How to work mini-cables without a cable needle

Simple mini-cables, like those featured in my Beeswax Hat, Cowl, and Mitts, are easy to work without using a cable needle. If you're a cable lover, this is a brilliant trick to be familiar with - especially if you have a tendency to leave your notions bag in another room!

My favourite method is the 'slip and switch' method, which mirrors the movements of k2tog and ssk decreases. The difference is that after rearranging the stitches, you work them individually instead of decreasing them together.

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Magic loop: yes, it is!

After my success with two-colour brioche for the It's New To Me KAL back in October, I decided to keep up my upskilling momentum and try another new technique that I've been vaguely meaning to try for years: magic loop!

If you're not familiar with it, magic loop is a method of knitting a small circumference in the round; an alternative to using double-pointed needles (which I'm prone to dropping).

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A post-Gift-A-Long post

I can't believe we've come to the end! It's been a whirlwind few weeks helping behind the scenes in the Gift-A-Long, keeping up with the threads, and handing out prizes. While being a moderator has kept me extra busy, it's also been incredibly fun and exciting and I'm looking forward to doing it all again next year. :)

My fellow Hand & Arm Things host Becca worked out the final stats for our category:

Final tally is 238 finished projects (!!) (64% of those declared), but more importantly…
  • nearly 300 people participated in this thread alone,
  • sharing more than 450 GAL-designer-related projects (some not for hands but that’s totally cool),
  • calling out more than 250 GAL-eligible patterns for us to appreciate.

The ongoing parade of WIPs and FOs provided an incredible source of inspiration from the great colour choices, skilful stitching, beautiful yarn (including handspun), and lovely patterns people chose. I found out about new-to-me methods of construction, such as starting a pair of mitts with the thumb and it growing from there (Lee Meredith's Either/Or mitts), and cool-looking techniques like slip-stitch crochet (Yuliya Tkacheva's Snegurochka Mitts), and some just really beautiful cable designs I hadn't seen before (Olga Beckmann's Morosko mittens, and Kelly G.'s Cèilidh Fingerless Gloves).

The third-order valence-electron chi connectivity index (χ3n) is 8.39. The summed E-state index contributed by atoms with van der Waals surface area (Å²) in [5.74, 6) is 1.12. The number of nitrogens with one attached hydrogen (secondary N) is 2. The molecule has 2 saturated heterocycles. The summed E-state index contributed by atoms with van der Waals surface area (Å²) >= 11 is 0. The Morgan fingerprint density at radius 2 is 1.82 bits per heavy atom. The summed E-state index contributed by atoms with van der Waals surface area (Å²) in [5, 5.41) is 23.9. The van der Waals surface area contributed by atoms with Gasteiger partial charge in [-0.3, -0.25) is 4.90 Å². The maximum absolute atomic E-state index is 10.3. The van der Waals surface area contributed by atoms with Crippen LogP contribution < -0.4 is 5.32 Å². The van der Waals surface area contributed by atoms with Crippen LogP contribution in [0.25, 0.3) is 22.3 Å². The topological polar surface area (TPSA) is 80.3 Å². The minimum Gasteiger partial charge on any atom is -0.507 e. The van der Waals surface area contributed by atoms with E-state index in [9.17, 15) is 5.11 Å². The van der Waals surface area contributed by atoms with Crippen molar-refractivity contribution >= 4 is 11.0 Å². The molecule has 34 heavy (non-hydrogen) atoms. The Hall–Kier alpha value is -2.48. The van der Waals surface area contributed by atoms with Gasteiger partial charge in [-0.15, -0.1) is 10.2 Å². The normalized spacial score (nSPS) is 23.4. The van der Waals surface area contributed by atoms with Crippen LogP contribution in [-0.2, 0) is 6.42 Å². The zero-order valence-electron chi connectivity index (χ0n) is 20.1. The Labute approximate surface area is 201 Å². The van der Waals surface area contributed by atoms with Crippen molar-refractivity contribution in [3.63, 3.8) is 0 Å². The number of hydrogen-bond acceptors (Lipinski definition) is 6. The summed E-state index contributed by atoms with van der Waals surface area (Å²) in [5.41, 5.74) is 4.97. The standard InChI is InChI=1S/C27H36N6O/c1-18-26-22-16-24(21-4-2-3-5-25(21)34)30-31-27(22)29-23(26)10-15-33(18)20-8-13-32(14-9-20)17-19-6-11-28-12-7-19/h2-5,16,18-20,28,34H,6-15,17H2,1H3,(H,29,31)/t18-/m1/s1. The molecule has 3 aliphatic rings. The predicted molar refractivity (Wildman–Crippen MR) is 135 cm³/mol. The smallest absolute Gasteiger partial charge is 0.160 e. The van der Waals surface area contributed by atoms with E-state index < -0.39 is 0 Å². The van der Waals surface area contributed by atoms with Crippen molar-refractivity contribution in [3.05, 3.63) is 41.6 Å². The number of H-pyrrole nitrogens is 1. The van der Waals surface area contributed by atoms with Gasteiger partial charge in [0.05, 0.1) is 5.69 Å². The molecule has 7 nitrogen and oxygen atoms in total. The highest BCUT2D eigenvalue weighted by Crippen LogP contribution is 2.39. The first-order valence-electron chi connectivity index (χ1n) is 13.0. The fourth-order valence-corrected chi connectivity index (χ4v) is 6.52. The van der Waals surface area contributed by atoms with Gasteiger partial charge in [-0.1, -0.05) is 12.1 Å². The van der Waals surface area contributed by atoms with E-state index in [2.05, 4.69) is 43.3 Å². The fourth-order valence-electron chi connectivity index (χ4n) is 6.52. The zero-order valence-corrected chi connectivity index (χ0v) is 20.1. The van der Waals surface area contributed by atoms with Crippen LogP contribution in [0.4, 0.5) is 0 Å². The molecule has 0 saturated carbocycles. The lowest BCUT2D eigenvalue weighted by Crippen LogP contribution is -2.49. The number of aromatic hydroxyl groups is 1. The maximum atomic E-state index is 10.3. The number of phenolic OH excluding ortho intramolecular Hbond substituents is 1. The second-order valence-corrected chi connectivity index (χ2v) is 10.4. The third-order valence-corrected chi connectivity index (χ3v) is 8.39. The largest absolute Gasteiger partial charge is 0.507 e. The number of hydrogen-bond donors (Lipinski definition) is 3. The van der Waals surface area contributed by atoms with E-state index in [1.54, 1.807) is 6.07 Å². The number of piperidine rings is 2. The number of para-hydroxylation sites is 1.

Another big source of excitement was seeing my own designs pop up! My Beeswax Hat was actually the tenth-equal most popular pattern, with 11 finished projects during the GAL. In total there were 22 finished projects from my patterns, which is pretty amazing! Here are a few of my favourite photos from the 22, including two Beeswax Hats, an Ascent hat, and a Silverwing shawl:

knittingvortex's Beeswax

UkeeKnits' Ascent

rebekafish's Darkwing Duck!

theaburras' Beeswax Hat

For participating designers, a traditional part of the Gift-A-Long is sharing other designers' work. An obvious way of doing this is using their patterns for our own projects, which I did with my GAL socks, and we've also been sharing our favourite patterns on our blogs and other social media. I've been posting collages of great knit designs on my Instagram account. These are a few of my favourites from the past few weeks:

Star Anise by Svetlana Volkova (top left), Singing Beach by Bonnie Sennott (top right), Crisp Apple Strudel by Katy H. Carroll (bottom right), and Same Wavelength by Kristina Vilimaite (bottom left).

Stornoway Throw by Anita Grahn (top left), Icterine by Hunter Hammersen (top right), Tree Rings by Andrea Rangel (bottom right), and Badlands Mitts by Kathryn Folkerth (bottom left).

Hudson by Shannon Cook (top left), Ballydesmond by Irishgirlieknits (top right), Dancing with Bears by Carol Sunday (bottom right), and Grellow Love by Clare Devine (bottom left).